Yes, directors benefit from diverse industry insight and a larger network when on several boards. In truth, though, having lots of board roles is often about earning extra director fees – and spending less time on each role.

No chairpersons should earn $600,000 of shareholder funds in fees if they spread their time over several other roles, including some that also provide six-figure annual income.

4. Director tenure

I get why institutional investors frown on directors who serve more than three terms on a listed-company board. Too many boards in years past had directors who stayed on the gravy train for too long. Board renewal and refreshment is important.

But every case should be treated on its merits. Some directors I know who have served multiple terms on a board make a valuable contribution. They know the firm, its industry and people well. They are passionate about the firm and understand its boardroom dynamics.

When assessing boards, do not discount the value of directors with long experience in the role (more than six years). Do not fall for the hype that younger directors are needed to help boards understand technology and disruption. Beware boards with too many new or young directors.

Governance intuition and wisdom – and the ability to hold the CEO to account – come with experience. Younger directors can add value, but take care with those who have specialist skills and limited managerial experience. Good directors can govern across multiple issues.

5. An emergency CEO

I like listed-company boards that have a director who can take on the CEO role at short notice. The AMP board at least had the foresight to have Mike Wilkins (pictured), a former CEO of insurance group IAG, as a director. Wilkins stepped in as acting CEO after Craig Meller resigned.

Having directors who can lead the organisation does three things. First, it provides a ready-made replacement in crises and much-needed stability. Second, it provides better monitoring of the current CEO because a former CEO (of a competitor, or of the company after a stint away from it) is on the board. Third, it provides better mentoring for the current CEO.

Take care if the organisation’s former CEO joins the board too soon after leaving his or her executive role. That can create conflict with the new CEO. But it’s invariably a good sign when an ex-CEO from the firm’s industry is on the board within a reasonable period away from an executive role.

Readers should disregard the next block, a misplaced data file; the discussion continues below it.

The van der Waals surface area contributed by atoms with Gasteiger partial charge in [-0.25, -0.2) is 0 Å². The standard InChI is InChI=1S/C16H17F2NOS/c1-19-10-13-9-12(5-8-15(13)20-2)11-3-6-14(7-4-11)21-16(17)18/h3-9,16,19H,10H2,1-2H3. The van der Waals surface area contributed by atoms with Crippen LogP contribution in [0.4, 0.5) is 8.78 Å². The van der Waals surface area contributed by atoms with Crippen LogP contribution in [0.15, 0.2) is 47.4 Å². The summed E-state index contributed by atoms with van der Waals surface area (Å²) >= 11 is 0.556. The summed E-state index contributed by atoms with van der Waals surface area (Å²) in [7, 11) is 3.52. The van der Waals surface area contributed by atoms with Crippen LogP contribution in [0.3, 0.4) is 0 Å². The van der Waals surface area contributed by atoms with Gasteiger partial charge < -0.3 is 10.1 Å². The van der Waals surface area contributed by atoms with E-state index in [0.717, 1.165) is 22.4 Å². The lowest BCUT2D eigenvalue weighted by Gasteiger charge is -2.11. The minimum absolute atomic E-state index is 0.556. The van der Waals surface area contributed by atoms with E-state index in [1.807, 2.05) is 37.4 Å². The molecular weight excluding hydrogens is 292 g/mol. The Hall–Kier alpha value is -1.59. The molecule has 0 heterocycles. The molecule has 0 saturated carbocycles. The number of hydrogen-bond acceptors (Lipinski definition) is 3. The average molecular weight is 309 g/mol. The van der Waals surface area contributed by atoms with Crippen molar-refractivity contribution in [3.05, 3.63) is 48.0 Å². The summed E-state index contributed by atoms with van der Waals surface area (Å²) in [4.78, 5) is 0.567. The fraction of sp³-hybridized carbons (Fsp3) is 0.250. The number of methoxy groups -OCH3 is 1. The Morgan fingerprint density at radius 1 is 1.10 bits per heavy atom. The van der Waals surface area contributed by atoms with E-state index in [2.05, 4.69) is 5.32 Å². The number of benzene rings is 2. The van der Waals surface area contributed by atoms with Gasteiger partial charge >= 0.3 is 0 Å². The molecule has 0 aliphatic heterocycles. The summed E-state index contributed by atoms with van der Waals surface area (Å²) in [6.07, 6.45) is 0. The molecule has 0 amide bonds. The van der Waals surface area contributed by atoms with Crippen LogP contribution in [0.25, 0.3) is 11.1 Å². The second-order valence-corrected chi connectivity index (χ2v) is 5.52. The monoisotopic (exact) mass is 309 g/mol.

6. Executive pay

Nothing says more about board quality than executive pay. Boards that are “captured” by management approve overly generous remuneration schemes. There is misalignment between executive pay and performance and bad CEOs walk away with too much shareholder money.

Look at the firm’s record on executive pay and performance. How does the pay compare to the firm’s nearest peers in Australia and overseas? Has the board taken tough action on underperformance through forfeiture of executive bonuses or other incentives?

What is the market’s view? Have there been strikes recorded against the firm’s executive-remuneration report? Has there been media controversy over the scale of executive pay?

7. Succession planning

After executive pay, succession planning says much about the board. Great boards orchestrate planned succession events among executives and directors. Typically, the departing CEO is replaced by an internally sourced candidate who is well known to the board.

There’s usually a link between dysfunctional boards, high executive turnover and a reliance on company outsiders to fill the CEO role.

Also, watch for resignations from C-level executives; they are best placed to monitor the CEO and will leave if they lose confidence. Take extra care if the company’s c-suite has a revolving door: sudden resignations by the chief financial officer or other key executive talent are rarely a good endorsement of the CEO.

Good governance is fundamentally about stability. When boards work well, we should not hear too much about them because of a smooth transition between outgoing and incoming CEOs and directors. The focus is on the business and management.

Granted, succession planning is among the hardest board tasks to get right; even the best-laid plans sometimes go awry when CEOs resign suddenly. But the best boards have a knack of finding the right CEO and keeping him or her in the job longer. This management and board continuity drives firm outperformance and sustainability over time.

Tony Featherstone is a former managing editor of BRW, Shares and Personal Investor. This article first appeared on www.switzersuperreport.com.au. 

Important: This content has been prepared without taking account of the objectives, financial situation or needs of any particular individual. It does not constitute formal advice. Consider the appropriateness of the information in regards to your circumstances.